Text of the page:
Economic Instability: Low family income negatively affects children’s social-emotional, cognitive, and academic outcomes, even after controlling for parental characteristics.
Employment Instability: Parental employment instability is linked to negative academic outcomes, such as grade retention, lower educational attainment, and internalizing and externalizing behaviors.
Family Instability: Children demonstrate more negative behaviors when they lack the emotional and material support at home that they need to smoothly handle a family transition.
Residential Instability: Children experiencing residential instability demonstrate worse academic and social outcomes than their residentially-stable peers, such as lower vocabulary skills, problem behaviors, grade retention, increased high school drop-out rates, and lower adult educational attainment.
Out-of Home Instability: For infants, changes in child care arrangements can lead to poor attachment with providers and problem behaviors. For preschoolers, early care and education settings support children’s development of foundational school readiness skills; changes in care settings can disrupt the continuity of learning. For school-age children, changes in schools impede children’s academic progress and decrease social competence.
The priorities for children. In addition to the health sector, Liberia’s, Sierra Leone’s and Guinea’s national governments and all involved entities, have an urgent need to give priority to protecting the children and supporting the education sector during this time of instability. The instability caused by the Ebola outbreak will affect the children’s cognitive, physical, academic, social, emotional development negatively and it needs to be addressed quickly. Most importantly, it is important to remember that children’s early experiences shape who they are and affect lifelong health and learning. To develop to their full potential, children need safe and stable housing, adequate and nutritious food, access to medical care, secure relationships with adult caregivers, nurturing and responsive parenting, and high-quality learning opportunities at home, in child care settings, and in school.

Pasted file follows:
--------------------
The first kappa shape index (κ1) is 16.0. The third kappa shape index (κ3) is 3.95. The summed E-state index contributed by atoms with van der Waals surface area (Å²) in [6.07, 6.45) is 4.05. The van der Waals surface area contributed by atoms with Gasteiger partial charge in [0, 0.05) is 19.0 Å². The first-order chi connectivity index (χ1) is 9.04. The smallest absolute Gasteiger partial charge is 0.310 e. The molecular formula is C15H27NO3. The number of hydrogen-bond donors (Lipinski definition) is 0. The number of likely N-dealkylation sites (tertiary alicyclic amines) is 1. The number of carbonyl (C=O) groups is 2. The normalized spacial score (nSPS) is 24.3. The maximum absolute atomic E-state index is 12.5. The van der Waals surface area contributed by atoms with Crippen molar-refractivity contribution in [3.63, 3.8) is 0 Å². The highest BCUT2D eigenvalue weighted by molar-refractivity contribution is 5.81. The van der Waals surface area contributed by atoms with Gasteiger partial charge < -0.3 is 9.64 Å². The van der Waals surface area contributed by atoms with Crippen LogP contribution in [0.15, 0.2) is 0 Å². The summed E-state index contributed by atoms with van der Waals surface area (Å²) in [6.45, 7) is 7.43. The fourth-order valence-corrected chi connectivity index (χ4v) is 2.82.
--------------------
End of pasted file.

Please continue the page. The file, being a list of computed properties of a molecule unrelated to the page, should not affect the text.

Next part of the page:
So what can be done? Obviously aggressive efforts to halt Ebola are needed. Schools need to be thoroughly cleaned and sanitized before they reopen. The solutions, however, cannot be only medical. The countries that are most impacted by Ebola also need assistance in protecting children from abuse and exploitation and providing supports to them and their families during the coming months.
A Partial Solution: The Radio
Thanks to support from the U.S. based, Education Development Corporation, 10 community radio stations are teaching math and reading through pre-recorded lessons in programs that are broadcast every morning and evening in Liberia. This is part of a USAID Advancing Youth Project.
Global Business Coalition for Education Report. (2014). Ebola Emergency: Restoring Education, Creating safe schools, and Preventing long-term crisis. Retrieved from http://gbc-education.org/wp-content/uploads/2014/12/EbolaEducationReport1232014.pdf
Jolicoeur, L, & Becker, D. (2014, November 20). With Liberian schools closed non-profit puts lessons on the radio. http://www.wbur.org/2014/11/20/liberia-ebola-radio-education-lessons
Kanneh, F. M.(2014). Amid Ebola: Liberian Kids Yearn for Reopening of Schools. FrontPageAfrica. Retrieved from http://www.frontpageafricaonline.com/index.php/news/3894-amid-ebola-liberian-kids-yearn-for-reopening-of-schools
Sandstorm, H., & Huerta, S. (2013). The negative effect of instability in child development: A research synthesis. Low Income Working Families Discussion Paper 3. The Urban Institute. Retrieved from http://www.urban.org/UploadedPDF/412899-The-Negative-Effects-of-Instability-on-Child-Development.pdf
United Nations. (2014). The millennium development goal report. New York, NY: author.